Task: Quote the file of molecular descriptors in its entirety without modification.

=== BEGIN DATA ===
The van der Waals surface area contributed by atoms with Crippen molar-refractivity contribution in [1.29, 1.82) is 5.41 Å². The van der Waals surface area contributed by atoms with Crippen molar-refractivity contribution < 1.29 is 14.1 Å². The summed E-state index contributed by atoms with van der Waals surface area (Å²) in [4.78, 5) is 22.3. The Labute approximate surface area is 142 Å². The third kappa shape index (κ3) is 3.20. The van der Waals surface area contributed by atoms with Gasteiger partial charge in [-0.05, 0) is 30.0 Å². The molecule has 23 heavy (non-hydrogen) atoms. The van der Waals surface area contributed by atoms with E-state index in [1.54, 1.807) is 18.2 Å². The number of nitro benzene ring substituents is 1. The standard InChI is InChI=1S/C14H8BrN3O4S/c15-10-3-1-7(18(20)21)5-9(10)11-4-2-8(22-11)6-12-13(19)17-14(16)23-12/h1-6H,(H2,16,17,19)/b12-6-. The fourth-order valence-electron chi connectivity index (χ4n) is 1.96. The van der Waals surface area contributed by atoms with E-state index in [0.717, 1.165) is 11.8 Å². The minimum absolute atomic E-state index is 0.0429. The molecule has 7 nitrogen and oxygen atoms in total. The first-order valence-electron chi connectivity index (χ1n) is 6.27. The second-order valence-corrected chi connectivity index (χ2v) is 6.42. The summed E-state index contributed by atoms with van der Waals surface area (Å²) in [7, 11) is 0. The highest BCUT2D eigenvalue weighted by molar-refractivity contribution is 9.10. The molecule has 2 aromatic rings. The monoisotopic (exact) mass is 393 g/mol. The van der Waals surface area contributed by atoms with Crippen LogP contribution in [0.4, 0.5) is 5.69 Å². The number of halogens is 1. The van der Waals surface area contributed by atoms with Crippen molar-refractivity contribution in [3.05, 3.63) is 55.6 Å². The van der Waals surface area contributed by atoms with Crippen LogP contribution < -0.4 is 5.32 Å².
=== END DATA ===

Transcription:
The van der Waals surface area contributed by atoms with Crippen molar-refractivity contribution in [1.29, 1.82) is 5.41 Å². The van der Waals surface area contributed by atoms with Crippen molar-refractivity contribution < 1.29 is 14.1 Å². The summed E-state index contributed by atoms with van der Waals surface area (Å²) in [4.78, 5) is 22.3. The Labute approximate surface area is 142 Å². The third kappa shape index (κ3) is 3.20. The van der Waals surface area contributed by atoms with Gasteiger partial charge in [-0.05, 0) is 30.0 Å². The molecule has 23 heavy (non-hydrogen) atoms. The van der Waals surface area contributed by atoms with E-state index in [1.54, 1.807) is 18.2 Å². The number of nitro benzene ring substituents is 1. The standard InChI is InChI=1S/C14H8BrN3O4S/c15-10-3-1-7(18(20)21)5-9(10)11-4-2-8(22-11)6-12-13(19)17-14(16)23-12/h1-6H,(H2,16,17,19)/b12-6-. The fourth-order valence-electron chi connectivity index (χ4n) is 1.96. The van der Waals surface area contributed by atoms with E-state index in [0.717, 1.165) is 11.8 Å². The minimum absolute atomic E-state index is 0.0429. The molecule has 7 nitrogen and oxygen atoms in total. The first-order valence-electron chi connectivity index (χ1n) is 6.27. The second-order valence-corrected chi connectivity index (χ2v) is 6.42. The summed E-state index contributed by atoms with van der Waals surface area (Å²) in [7, 11) is 0. The highest BCUT2D eigenvalue weighted by molar-refractivity contribution is 9.10. The molecule has 2 aromatic rings. The monoisotopic (exact) mass is 393 g/mol. The van der Waals surface area contributed by atoms with Crippen LogP contribution in [0.4, 0.5) is 5.69 Å². The number of halogens is 1. The van der Waals surface area contributed by atoms with Crippen molar-refractivity contribution in [3.05, 3.63) is 55.6 Å². The van der Waals surface area contributed by atoms with Crippen LogP contribution < -0.4 is 5.32 Å².